Issue 137
( January/February 2016 )

In this Issue:

Embark

Soca star Machel Montano, performing as Monk Monte, at the Heat Wave event during Carnival 2015, produced by Eventology. Photo by Mark Phillip-Simpson, courtesy Eventology

Eventful times

Carnival is big business in Trinidad and Tobago — and not just during the “season,” as festival entrepreneurs move into year-round event coordination

The Merchant of Feathers

Caribbean Bookshelf (January/February 2016)

This month’s reading picks

Cyah Help It

Caribbean Playlist (January/February 2016)

This month’s listening picks

Illustration by Shalini Seereeram

Pelau vs Pelau

It’s a tasty staple of family get-togethers, beach limes, and Carnival festivities — and there are as many recipes as there are cooks. Nazma Muller offers three versions of T&T’s beloved pelau

Amskad / Shutterstock.com

Caribbean Datebook (January/February 2016)

Your guide to Caribbean events in January and February, from a jazz festival in Haiti to Carnival celebrations in Trinidad and Tobago

Photo by Maria Nunes

Word of mouth (January/February 2016)

T&T’s Carnival Kings and Queens cross the stage, while regional Carnival celebrations across the two islands have all the energy without Port of Spain’s crowds and chaos

Photo by Chris Fox-Kelly

Fly gal style

Jamaican designer Samantha Black makes unconventional clothes for “NYC fly gals”

Immerse

The popular Carnival band Yuma hits the Socadrome stage. Photo by Dwayne Watkins

Not your parents’ carnival

Times change, and Carnival changes with it — for better or for worse? Mark Lyndersay, Laura Dowrich, and Tracy Assing talk to eight Carnival insiders about the state of the mas and the state of the music, where the festival is heading, and how it will get there

Peter Minshall on the road with the band. Photo by George Tang

The history of paradise: on Peter Minshall’s Paradise Lost

It’s the stuff of Carnival legend: the eruption of masman Peter Minshall’s Paradise Lost on the streets of Port of Spain, forty years ago. Now a new documentary, using long-forgotten archival footage, brings the band back to life. Ray Funk tells the story

Kira Williams. Photo by Sabrina Simon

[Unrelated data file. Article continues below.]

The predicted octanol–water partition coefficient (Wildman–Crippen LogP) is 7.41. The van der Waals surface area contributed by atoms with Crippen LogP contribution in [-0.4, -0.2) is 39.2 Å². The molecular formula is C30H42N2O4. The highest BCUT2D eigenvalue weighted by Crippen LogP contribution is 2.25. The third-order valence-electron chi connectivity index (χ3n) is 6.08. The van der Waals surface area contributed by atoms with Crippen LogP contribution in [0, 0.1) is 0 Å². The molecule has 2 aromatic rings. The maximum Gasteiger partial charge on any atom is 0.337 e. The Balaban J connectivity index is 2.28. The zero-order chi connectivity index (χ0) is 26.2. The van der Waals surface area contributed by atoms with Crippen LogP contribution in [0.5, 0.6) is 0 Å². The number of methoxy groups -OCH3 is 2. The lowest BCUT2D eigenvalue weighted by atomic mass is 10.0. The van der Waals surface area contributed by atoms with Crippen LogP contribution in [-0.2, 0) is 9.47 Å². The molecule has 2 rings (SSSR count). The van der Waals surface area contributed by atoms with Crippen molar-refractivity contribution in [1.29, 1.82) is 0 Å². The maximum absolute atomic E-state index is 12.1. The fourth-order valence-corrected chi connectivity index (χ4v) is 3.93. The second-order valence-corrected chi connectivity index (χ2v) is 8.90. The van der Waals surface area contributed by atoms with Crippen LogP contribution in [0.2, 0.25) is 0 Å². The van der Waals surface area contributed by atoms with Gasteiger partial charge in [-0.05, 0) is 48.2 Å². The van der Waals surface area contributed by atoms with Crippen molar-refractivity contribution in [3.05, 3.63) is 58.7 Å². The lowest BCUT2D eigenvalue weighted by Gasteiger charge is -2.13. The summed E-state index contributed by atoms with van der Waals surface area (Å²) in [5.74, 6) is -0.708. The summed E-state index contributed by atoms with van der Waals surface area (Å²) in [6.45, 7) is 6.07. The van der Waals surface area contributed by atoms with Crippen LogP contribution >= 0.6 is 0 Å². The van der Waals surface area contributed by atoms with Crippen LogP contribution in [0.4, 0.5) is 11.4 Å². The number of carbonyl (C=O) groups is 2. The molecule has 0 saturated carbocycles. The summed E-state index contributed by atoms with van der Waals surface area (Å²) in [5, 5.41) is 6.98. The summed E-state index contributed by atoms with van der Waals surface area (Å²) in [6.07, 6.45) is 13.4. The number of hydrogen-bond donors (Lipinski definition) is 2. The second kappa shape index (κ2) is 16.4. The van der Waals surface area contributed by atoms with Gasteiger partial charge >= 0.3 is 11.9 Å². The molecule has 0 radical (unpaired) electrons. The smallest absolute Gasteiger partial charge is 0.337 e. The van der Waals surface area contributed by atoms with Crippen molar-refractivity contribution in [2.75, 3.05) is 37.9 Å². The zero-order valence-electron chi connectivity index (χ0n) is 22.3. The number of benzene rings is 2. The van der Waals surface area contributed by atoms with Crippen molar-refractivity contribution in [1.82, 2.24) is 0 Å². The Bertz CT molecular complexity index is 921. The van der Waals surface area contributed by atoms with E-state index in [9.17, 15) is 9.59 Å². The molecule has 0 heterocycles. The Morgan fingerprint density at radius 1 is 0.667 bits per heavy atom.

Kira Williams: “this life-changing thing we call yoga”

Jamaican Ashtanga yoga instructor Kira Williams on the importance of strength, flexibility, and routine — as told to Kelly Baker Josephs

Majah Hype. Photo courtesy Hype Media/Creative Inks Photography

Believe the hype — the Majah Hype

He started as a social media sensation, winning fans across the Caribbean diaspora. Now NYC-based funnyman Majah Hype is taking his web-based comedy to the next stage. As Melissa Noel discovers, behind the humour is a serious commitment to Caribbean unity

Arrive

Philipsburg, capital of Dutch Sint Maarten, stretches between Great Bay and Great Salt Pond. Photo by Sean Pavone / Shutterstock.com

St Martin: an island like a new world

One small island, part Dutch, part French, where everyone speaks English, spends US dollars, and dances to salsa and bachata — that’s the puzzle of St Martin, where many worlds meet and mingle. Montague Kobbé explains its unique charms

Photo by Georgia Popplewell

Jacmel, Haiti

It may be most famous for its Carnival celebrations, but idyllic Jacmel on Haiti’s south coast is also home to treasures of historic architecture, art, and crafts

A75T6X Taino Indian petroglyphs on basalt rock on the Caribbean island of St. Kitts

First things first: the Caribbean’s First Peoples

The Caribbean’s First Peoples shaped our landscapes, language, and culture — and across the region, our indigenous heritage remains within reach, if you know where to look

Preparing for a jaunt in an outrigger canoe off Mactan Island. Photo by pmrmichaelangelo / Shutterstock.com

A taste of Cebu

Georgia Popplewell finds herself in the middle of a colourful street masquerade, in a tropical city with a colonial past, in an archipelago of islands. But she’s not in the Caribbean. Welcome to Cebu, the Philippines “second city”

Engage

Niven Narain. Photo courtesy Berg LLC

Niven Narain: smarter medicine

The tragic death of his grandmother inspired Niven Narain’s career in cutting-edge cancer research. Erline Andrews learns how the Guyanese-American scientist is pioneering the use of artificial intellignce to create better, cheaper drugs for all

Illustration by Rohan Mitchell

When London was the place

Sixty years ago, in the aftermath of the Second World War, London Transport faced a labour shortage. The solution? Recruit employees in the Caribbean to run the city’s buses and trains. James Ferguson explains how these migrants survived difficult times, and changed the old imperial capital for ever

Aerial image of Ayangaik mountain, Upper Mazaruni District, Guyana. Photo by Corbis Images

Wild frontier

Ayangaik Mountain in Guyana’s thickly forested north-west seems to belong to a different world and time